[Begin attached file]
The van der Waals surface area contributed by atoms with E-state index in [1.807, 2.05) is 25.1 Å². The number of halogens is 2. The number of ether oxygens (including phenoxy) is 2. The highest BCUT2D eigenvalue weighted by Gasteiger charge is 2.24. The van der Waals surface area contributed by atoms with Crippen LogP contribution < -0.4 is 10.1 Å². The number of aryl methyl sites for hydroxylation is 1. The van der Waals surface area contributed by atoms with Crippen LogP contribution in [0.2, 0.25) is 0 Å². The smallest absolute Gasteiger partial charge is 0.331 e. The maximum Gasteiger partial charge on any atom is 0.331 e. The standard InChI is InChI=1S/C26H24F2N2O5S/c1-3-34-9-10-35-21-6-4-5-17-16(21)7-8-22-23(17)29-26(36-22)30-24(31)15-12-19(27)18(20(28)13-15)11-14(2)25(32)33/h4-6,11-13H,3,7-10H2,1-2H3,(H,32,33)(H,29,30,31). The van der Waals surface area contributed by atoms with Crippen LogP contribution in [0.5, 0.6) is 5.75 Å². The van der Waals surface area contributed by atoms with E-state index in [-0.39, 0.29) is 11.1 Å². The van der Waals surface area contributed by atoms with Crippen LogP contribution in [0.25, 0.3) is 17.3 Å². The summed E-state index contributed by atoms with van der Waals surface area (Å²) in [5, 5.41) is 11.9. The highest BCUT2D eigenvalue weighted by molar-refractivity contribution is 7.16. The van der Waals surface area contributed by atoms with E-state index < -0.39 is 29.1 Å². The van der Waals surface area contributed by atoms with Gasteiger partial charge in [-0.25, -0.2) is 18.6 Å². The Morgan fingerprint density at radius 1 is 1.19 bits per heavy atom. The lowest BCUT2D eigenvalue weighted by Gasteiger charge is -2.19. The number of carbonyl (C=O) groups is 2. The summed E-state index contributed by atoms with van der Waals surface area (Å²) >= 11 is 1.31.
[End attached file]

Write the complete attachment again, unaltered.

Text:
The van der Waals surface area contributed by atoms with E-state index in [1.807, 2.05) is 25.1 Å². The number of halogens is 2. The number of ether oxygens (including phenoxy) is 2. The highest BCUT2D eigenvalue weighted by Gasteiger charge is 2.24. The van der Waals surface area contributed by atoms with Crippen LogP contribution < -0.4 is 10.1 Å². The number of aryl methyl sites for hydroxylation is 1. The van der Waals surface area contributed by atoms with Crippen LogP contribution in [0.2, 0.25) is 0 Å². The smallest absolute Gasteiger partial charge is 0.331 e. The maximum Gasteiger partial charge on any atom is 0.331 e. The standard InChI is InChI=1S/C26H24F2N2O5S/c1-3-34-9-10-35-21-6-4-5-17-16(21)7-8-22-23(17)29-26(36-22)30-24(31)15-12-19(27)18(20(28)13-15)11-14(2)25(32)33/h4-6,11-13H,3,7-10H2,1-2H3,(H,32,33)(H,29,30,31). The van der Waals surface area contributed by atoms with Crippen LogP contribution in [0.5, 0.6) is 5.75 Å². The van der Waals surface area contributed by atoms with E-state index in [-0.39, 0.29) is 11.1 Å². The van der Waals surface area contributed by atoms with Crippen LogP contribution in [0.25, 0.3) is 17.3 Å². The summed E-state index contributed by atoms with van der Waals surface area (Å²) in [5, 5.41) is 11.9. The highest BCUT2D eigenvalue weighted by molar-refractivity contribution is 7.16. The van der Waals surface area contributed by atoms with E-state index < -0.39 is 29.1 Å². The van der Waals surface area contributed by atoms with Gasteiger partial charge in [-0.25, -0.2) is 18.6 Å². The Morgan fingerprint density at radius 1 is 1.19 bits per heavy atom. The lowest BCUT2D eigenvalue weighted by Gasteiger charge is -2.19. The number of carbonyl (C=O) groups is 2. The summed E-state index contributed by atoms with van der Waals surface area (Å²) >= 11 is 1.31.